Foreword: The Past, Present, and Future of the Federal Tax Legislative Process
The Tax Cuts and Jobs Act of 20171 is—for better or worse—the most significant piece of federal tax legislation since the Tax Reform Act of 1986. Despite the comparable significance of the two tax acts, they could scarcely have been more different in terms of the legislative processes that produced them. The 1986 Act grew out of not one, but two, lengthy Executive Branch tax reform studies—the multi-volume “Treasury I” of November 1984, and President Reagan’s nearly 500-page proposal of May 1985 (often referred to as “Treasury II”). In response to the proposals from the Treasury and the White House, the congressional tax writing committees each convened over forty days of hearings and conducted markups lasting seventeen and twenty-six days. Following the release of Treasury II, more than sixteen months passed between the first hearings of the House Ways and Means Committee in June 1985 and President Reagan’s signing of the bill in October 1986,5 and almost two years separated the release of Treasury I from the presidential signing.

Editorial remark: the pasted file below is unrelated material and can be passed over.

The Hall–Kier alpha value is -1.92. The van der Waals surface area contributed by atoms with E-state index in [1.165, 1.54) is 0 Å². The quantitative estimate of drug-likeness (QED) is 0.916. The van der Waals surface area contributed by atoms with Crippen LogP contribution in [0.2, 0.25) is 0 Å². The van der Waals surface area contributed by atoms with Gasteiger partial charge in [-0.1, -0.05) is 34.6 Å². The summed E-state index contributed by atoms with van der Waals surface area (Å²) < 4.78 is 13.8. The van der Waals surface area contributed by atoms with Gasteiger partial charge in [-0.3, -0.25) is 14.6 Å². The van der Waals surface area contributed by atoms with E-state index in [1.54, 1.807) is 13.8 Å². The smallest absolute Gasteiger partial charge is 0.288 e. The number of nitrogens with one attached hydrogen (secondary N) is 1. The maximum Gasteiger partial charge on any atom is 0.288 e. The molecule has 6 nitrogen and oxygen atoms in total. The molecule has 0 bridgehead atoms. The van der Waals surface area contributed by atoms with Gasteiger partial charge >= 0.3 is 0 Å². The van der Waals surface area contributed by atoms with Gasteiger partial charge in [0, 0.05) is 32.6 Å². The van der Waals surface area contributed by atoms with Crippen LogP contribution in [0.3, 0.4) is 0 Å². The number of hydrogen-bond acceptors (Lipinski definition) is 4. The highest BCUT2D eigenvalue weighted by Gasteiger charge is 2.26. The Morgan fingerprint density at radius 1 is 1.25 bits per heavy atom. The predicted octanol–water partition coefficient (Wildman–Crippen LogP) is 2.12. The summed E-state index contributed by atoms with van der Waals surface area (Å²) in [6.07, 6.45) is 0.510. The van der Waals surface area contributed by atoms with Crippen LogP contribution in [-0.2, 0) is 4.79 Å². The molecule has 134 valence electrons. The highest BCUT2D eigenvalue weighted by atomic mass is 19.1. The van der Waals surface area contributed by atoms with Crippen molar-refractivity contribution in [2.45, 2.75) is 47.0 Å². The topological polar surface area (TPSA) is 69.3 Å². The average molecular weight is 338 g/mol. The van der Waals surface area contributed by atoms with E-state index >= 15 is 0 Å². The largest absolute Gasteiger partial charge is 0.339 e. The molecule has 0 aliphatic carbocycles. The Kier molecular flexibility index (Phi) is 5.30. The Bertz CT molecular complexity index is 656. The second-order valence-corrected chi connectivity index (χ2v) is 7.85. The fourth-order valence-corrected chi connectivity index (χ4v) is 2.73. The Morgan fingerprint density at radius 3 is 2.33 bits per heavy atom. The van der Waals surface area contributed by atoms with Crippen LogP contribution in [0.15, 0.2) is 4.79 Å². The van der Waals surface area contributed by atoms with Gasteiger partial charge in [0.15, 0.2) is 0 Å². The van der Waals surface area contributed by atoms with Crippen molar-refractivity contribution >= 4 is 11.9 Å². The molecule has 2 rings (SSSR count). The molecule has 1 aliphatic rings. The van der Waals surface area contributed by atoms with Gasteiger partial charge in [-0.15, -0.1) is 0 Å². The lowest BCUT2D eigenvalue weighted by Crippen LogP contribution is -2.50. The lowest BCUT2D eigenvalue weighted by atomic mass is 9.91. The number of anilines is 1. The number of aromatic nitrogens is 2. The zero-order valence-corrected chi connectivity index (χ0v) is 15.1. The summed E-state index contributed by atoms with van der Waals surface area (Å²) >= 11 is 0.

In 2017, the role of the multi-volume Treasury I was played by a one-page collection of bullet points released by the White House in late April. In place of the hundreds of pages of Treasury II, in late September the Trump White House offered a nine-page (counting the title page and some pages featuring mostly white space) Unified Framework for Fixing Our Broken Tax Code. Following the introduction of the House bill reflecting the Administration’s tax reform proposal, neither tax committee held a single hearing and each conducted a largely pro-forma markup of only four days. The entire legislative process—from the House bill’s introduction on November 2 to the presidential signing on December 22—took barely seven weeks.